The site had for a long time done quite a good job of incorporating the Carrier First Nations story, but if you think of the story as just being one of Euro Canadian newcomers and local First Nations you really miss a huge part of what was going on there. There were so many Métis people who worked at Fort St. James in its history as a fur trade fort.

A montage of old, black and white photos depicting life in a rural community is shown as a male narrator speaks.

Fort St. James was mainly Métis people in 1896. That’s who operated Fort St. James. In fact, A.C. Murray was the chief factor here in 1896.

The montage continues as another male narrator speaks.

Text displays: “MIKE BENNIE, A.C. MURRAY’S GREAT-GRANDSON”.

My ancestors came to Fort St. James in the early 1800s and this is where we originated in British Columbia. It’s only the last couple of years that they’ve actually recognized that Métis people played a significant role in this area.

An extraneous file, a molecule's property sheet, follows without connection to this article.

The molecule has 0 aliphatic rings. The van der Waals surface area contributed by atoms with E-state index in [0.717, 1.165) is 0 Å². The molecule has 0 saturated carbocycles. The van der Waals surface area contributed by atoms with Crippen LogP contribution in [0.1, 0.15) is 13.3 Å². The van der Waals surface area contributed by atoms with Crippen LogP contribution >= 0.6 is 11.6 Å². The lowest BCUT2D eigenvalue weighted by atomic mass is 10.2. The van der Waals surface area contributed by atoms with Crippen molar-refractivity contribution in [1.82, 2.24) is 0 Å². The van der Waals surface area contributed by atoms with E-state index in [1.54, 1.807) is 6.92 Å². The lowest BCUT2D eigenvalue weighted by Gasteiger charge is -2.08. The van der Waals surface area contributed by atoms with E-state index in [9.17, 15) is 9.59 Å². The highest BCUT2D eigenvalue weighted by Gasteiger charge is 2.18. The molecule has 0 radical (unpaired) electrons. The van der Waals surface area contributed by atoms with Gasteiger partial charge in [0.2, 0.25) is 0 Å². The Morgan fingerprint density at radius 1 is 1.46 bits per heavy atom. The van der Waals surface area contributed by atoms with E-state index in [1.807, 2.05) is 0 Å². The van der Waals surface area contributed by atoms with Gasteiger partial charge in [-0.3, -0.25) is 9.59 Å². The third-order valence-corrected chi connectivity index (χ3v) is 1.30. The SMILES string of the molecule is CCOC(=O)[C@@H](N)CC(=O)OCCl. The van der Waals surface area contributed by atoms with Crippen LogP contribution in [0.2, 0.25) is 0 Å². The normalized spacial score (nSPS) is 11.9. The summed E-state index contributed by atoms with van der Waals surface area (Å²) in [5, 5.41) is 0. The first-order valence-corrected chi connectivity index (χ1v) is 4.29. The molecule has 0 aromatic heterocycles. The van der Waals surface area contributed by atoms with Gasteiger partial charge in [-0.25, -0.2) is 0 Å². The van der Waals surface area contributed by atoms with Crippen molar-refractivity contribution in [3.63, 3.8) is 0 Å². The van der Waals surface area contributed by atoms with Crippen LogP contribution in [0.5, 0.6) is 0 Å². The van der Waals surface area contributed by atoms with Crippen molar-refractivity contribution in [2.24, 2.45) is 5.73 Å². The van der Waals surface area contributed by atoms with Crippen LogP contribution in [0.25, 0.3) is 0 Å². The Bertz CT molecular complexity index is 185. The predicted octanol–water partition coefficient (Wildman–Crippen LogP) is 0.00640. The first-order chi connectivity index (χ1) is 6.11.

Two costumed interpreters talk amongst themselves while sitting on a bench on the porch of one of the historic buildings. Another costumed interpreter walks down a wooden walkway from a rustic building.

It’s very important that Parks Canada honours all the people that were part of the story. In 1896, Fort St. James had quite recently undergone a major reconstruction. The foreman of that reconstruction was Alexander Campbell Murray.

Two male narrators take turns speaking as a montage of old black and white photos is shown. The montage includes; a man with a sword holstered at his side; three men with a small child; three men and two women standing outside an old building with fur pelts hanging from the wall; a well dressed man with his hand on the shoulder of a worker; and three men holding rifles sit outside on a log with three dogs.

He was raised at Fort Garry and he went to St. Jean’s College in the Red River settlement. And in 1867, he joined the Hudson’s Bay Company and they sent him west right away, he didn’t hang around and he came here, he came to this area. A.C. Murray didn’t identify himself as Métis. He identified as a Scot. He didn’t dwell on that aspect of his lineage. He just rolled his sleeves up and got the job done.

A montage of a rustic settlement is shown as a male and female narrator take turns speaking.